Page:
Obama administration overrules FDA on Plan B

THURSDAY, DEC. 8, 2011

WASHINGTON – The Obama administration, in an unexpected move, overruled a Food and Drug Administration decision that would have allowed anyone, regardless of age, to buy emergency contraceptives without a prescription.

The pill, called Plan B One-Step, currently is available to women 17 and older without a doctor’s order, though it is kept behind the counter. Teva Pharmaceuticals asked the FDA to make the drug available to teenagers 16 and younger without a prescription.

When taken within 72 hours of unprotected sex, the pill is effective in preventing pregnancy by restricting ovulation or blocking the implantation of a fertilized egg.

Health and Human Services Secretary Kathleen Sebelius said in a statement she was rejecting the company’s request because Teva hadn’t proved girls as young as 11 would be able to use Plan B safely. An FDA spokeswoman said it was the first time that HHS had used its statutory authority to overrule an agency decision.

The move stunned abortion rights advocates. “The decision is a huge step back,” said Dr. Susan Wood, a former FDA assistant commissioner for women’s health. She criticized the administration for “abandoning its scientific integrity principles, and blocking a safe and effective contraceptive.”

Also denouncing the decision were groups representing pediatricians, obstetrician-gynecologists and other physicians involved in adolescent health.

Anti-abortion groups were delighted by the HHS decision. “It would be outrageous to put a drug like Plan B on the shelf next to condoms,” said Rita Diller, head of the American Life League’s Stop Planned Parenthood project. “It’s not meant to be ongoing birth control, and that’s how they would use it if it was available like condoms.”

FDA commissioner Margaret Hamburg, in a statement Wednesday, said she agreed with her agency’s staffers that there was adequate “science-based evidence that Plan B One-Step is safe and effective and should be approved for nonprescription use for all females of child-bearing potential.”

But she said she was informed Wednesday that Sebelius disagreed with the FDA’s conclusion and was invoking her authority to overrule the agency.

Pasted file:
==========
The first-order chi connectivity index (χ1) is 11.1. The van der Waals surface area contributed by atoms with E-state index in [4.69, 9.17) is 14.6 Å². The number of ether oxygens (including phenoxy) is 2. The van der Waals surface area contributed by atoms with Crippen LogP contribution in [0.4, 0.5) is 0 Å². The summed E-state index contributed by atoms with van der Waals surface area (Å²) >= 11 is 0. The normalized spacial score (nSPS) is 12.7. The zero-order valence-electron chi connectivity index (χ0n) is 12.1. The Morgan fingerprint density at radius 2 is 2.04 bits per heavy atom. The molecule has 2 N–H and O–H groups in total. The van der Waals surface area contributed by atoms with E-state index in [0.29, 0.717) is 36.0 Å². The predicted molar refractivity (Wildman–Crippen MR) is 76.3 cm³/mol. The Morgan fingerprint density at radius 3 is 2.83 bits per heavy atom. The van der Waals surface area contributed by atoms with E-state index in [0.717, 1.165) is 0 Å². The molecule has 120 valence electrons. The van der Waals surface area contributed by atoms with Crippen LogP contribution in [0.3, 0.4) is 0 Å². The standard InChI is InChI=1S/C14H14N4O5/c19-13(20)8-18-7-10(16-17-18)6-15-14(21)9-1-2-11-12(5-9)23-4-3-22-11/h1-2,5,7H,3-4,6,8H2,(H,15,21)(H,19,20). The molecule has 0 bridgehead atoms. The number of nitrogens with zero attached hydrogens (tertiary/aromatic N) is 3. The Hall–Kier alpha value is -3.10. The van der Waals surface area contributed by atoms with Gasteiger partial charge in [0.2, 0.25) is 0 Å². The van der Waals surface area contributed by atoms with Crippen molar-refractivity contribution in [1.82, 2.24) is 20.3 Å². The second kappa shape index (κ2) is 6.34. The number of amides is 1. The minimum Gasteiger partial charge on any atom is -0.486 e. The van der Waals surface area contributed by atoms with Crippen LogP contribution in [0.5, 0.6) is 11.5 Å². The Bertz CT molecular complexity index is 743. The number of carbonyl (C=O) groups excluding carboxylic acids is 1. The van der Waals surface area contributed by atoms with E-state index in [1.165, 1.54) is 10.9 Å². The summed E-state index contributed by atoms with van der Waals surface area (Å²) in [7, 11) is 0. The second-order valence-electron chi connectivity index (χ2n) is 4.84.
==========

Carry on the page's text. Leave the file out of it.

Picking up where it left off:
Sebelius, in her statement, said that Teva’s “label comprehension and actual use studies did not contain data for all ages for which this product would be available for use.” Teva said it was “disappointed” by the decision.

While angering abortion rights groups, the HHS action likely averted a firestorm that could have been touched off by making Plan B more widely available. President Barack Obama’s re-election formula depends on winning swing states where white working-class and Catholic voters will play a critical role.

Administration officials said the decision was based on the merits, and that Sebelius wants to see more data before approving easier access to the drug.

Lanae Erickson, director of the social policy and politics program at Third Way, a centrist think tank, said that Sebelius was taking a “nuanced” approach to a complicated issue. “We need to be sure teens are using the drug effectively and safely, because it has higher hormone levels than other contraceptives,” she said.

But Wood, who left the FDA in 2005 in protest over the agency’s foot-dragging in approving the drug’s original over-the-counter application, said that the FDA, not Sebelius, has the expertise to analyze the data. She said the secretary was holding Plan B to a higher standard than other drugs sold without a prescription.

“The FDA has never asked for age-specific data on any of its over-the-counter products,” said Wood, who teaches at George Washington University’s School of Public Health. “So what we have is a very safe product. … You cannot overdose” – a risk, she said, that exists with other widely used drugs such as acetaminophen.


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